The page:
What muscle paralysis can kill you
Beware of killer plants, even if they look harmless
Beware of killer plants, even if they look harmless
They look harmless, but they hide a dangerous poison. The list of killer plants is long, and ignorance about them is deadly. The variety of defense strategies of plants is great.
The plants bloom peacefully in the garden or by the wayside. But woe to anyone who gets too close to them or bites into them. Because among these plants there could be killer plants equipped with illustrious, poisonous murder weapons. And for good reason: because plants cannot run away when danger threatens. So they need defense strategies to defend themselves against herbivores, aggressive fungi and bacteria. In doing so, they rely on chemistry, form toxic or at least harmful substances that repel or kill infection and predators.
Most of these killer plants belong to the flowering plants that we prefer to see in our gardens. Like the monkshood that is sold in every garden center. Monkshood, like all flowering plants, attracts its pollinators with a combination of scent, color and food - each perfectly tailored to a specific species of animal. The monkshood values the long-nosed garden bumblebee as a pollinator.
Nectar has to reward the right one
Like most insects, they are primarily interested in nectar. This candy rewards the right pollinator, which guarantees the plant's reproduction. However, other insects like the ants also like the nectar, which, if possible, simply drill a hole through the flower cover in order to get to the sweet food.
Monkshood prevents this by storing toxins in its sepals. So its nectar is reserved for the garden bumblebee with the long trunk. To repel nectar robbers, the monkshood uses an extremely powerful poison that has been known since the third century BC. If the plant is eaten anyway, its poison affects those nerve signals that regulate human body signals and cause muscle paralysis and cardiac rhythm changes.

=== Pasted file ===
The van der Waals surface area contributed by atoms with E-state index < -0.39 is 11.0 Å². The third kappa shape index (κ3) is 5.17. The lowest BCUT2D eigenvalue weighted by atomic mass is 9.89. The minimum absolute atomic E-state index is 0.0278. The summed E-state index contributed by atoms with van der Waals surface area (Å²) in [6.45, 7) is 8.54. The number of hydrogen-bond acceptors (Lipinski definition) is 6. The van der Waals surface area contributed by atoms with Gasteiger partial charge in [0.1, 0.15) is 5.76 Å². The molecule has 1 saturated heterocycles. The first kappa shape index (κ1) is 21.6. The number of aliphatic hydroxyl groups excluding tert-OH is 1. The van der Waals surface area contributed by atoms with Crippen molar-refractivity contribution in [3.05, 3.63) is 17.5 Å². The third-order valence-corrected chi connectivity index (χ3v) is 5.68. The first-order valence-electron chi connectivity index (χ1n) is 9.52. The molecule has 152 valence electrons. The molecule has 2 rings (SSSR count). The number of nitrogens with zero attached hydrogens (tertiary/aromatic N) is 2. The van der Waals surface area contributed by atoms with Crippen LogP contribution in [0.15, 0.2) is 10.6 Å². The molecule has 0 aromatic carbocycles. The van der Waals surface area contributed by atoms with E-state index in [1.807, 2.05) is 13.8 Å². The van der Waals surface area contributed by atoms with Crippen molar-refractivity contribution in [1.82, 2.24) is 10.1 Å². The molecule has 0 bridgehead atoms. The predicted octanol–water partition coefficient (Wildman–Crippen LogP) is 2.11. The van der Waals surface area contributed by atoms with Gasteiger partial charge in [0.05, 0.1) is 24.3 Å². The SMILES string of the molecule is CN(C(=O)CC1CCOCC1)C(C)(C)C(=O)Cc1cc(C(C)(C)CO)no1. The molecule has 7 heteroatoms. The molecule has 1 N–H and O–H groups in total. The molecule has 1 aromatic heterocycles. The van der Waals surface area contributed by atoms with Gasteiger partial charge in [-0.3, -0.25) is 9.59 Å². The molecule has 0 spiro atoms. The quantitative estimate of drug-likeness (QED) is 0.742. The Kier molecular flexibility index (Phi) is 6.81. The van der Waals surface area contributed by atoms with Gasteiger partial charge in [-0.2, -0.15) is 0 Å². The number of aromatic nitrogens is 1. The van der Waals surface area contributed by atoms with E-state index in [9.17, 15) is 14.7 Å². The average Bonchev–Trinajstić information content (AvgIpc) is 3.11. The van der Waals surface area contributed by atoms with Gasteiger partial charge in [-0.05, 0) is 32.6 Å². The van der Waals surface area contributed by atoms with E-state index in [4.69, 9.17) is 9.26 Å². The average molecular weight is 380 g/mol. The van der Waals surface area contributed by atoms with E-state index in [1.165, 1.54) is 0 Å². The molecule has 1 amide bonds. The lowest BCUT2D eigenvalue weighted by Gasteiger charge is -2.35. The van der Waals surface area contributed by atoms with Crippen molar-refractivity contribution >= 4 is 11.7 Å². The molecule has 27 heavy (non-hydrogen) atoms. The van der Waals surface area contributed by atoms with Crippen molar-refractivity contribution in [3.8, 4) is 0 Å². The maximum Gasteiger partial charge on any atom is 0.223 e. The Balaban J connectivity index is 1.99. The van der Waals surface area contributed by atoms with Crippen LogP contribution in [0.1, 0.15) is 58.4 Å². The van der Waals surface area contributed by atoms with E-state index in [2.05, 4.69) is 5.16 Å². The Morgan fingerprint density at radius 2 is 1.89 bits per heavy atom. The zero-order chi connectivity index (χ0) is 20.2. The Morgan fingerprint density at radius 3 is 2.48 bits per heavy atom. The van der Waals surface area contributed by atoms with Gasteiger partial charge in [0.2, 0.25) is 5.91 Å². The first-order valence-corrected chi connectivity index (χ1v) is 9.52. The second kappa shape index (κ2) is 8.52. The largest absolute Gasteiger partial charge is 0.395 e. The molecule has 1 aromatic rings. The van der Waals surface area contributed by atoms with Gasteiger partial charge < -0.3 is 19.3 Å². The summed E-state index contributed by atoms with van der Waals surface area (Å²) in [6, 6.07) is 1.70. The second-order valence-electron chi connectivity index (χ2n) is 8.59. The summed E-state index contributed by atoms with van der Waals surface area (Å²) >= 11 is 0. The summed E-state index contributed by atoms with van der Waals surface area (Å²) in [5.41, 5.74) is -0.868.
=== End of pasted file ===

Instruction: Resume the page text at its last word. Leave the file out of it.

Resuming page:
A jealous, abandoned woman in England took advantage of this ten years ago. She mixed the Himalayan monkshood powder with a curry and served it to her former partner and his fiancé. The latter survived, the ex-husband died of ventricular fibrillation and circulatory failure. The analysis of the curry and the herbal mixture by the British police convicted the poison cook.
So it is not surprising that the legendary British crime novelist Agatha Christie was a trained pharmacist who had worked in drug distribution during both world wars. She used her knowledge of poisons in many of her 66 crime novels. In “The Secret of the Gold Mine” a murderer uses the poison taxin from the yew tree. With the bitter-tasting yew poison, he kills his second wife and the maid. Yew venom tastes bitter, however - no problem for a murderer from Britain. He mixes the taxin of the yew tree with the bitter British jam.
Paralysis, irritation and standstill
The repertoire of the harmless looking killer plants is diverse. Their toxins bring the heart to a standstill, attack the brain, paralyze the muscles, cause organs such as the kidneys and liver to fail or cause skin irritation or nausea, vomiting and diarrhea. The list of inconspicuous killers in our gardens is long, as is the anecdotes and bizarre case studies cited by the botanist Elisabeth A. Dauncey and the phytochemist Sonny Larsson. The oleander, for example, is particularly nice to look at, which is reminiscent of holidays in Italy and is therefore popular with us in pots. The toxicity of this dog poison plant has already been shown by Alexander the Great. Its soldiers were poisoned because they used the branches of the oleander as a barbecue kebab.
The Israelites were also poisoned when they left Egypt, as reported in the Old Testament. They had complained to God that all they had to do was eat manna all the time. So God gave them quail to eat, whereupon the Israelites were struck by a plague that killed many. The fourth book of Moses probably describes coturnism. The migration of the quail (Latin Coturnix coturnix) goes hand in hand with the seed formation of the hemlock. However, the seeds of this plant are poisonous. They poison the meat of the quail and later the people who have it on their plate.
The spotted hemlock has been known as a poisonous plant for ages. Its brew was given to those condemned to death as a poison cup by the Greeks, because its poison, the coniin, paralyzes the muscles. Applied externally it serves as a pain reliever, internally as a sedative and antispasmodic. This shows that the poison of the plants is not only deadly, but can also have healing properties. Over the millennia, people have come to realize the benefits of poisonous plants through trial and error, chance, and thorough research. The poison of the thimble has a therapeutic effect on the heart muscle and that in the willow bark is found in perhaps the most widely used drug today: the chemist Felix Hoffman made aspirin 120 years ago from the poisonous salicylic acid.
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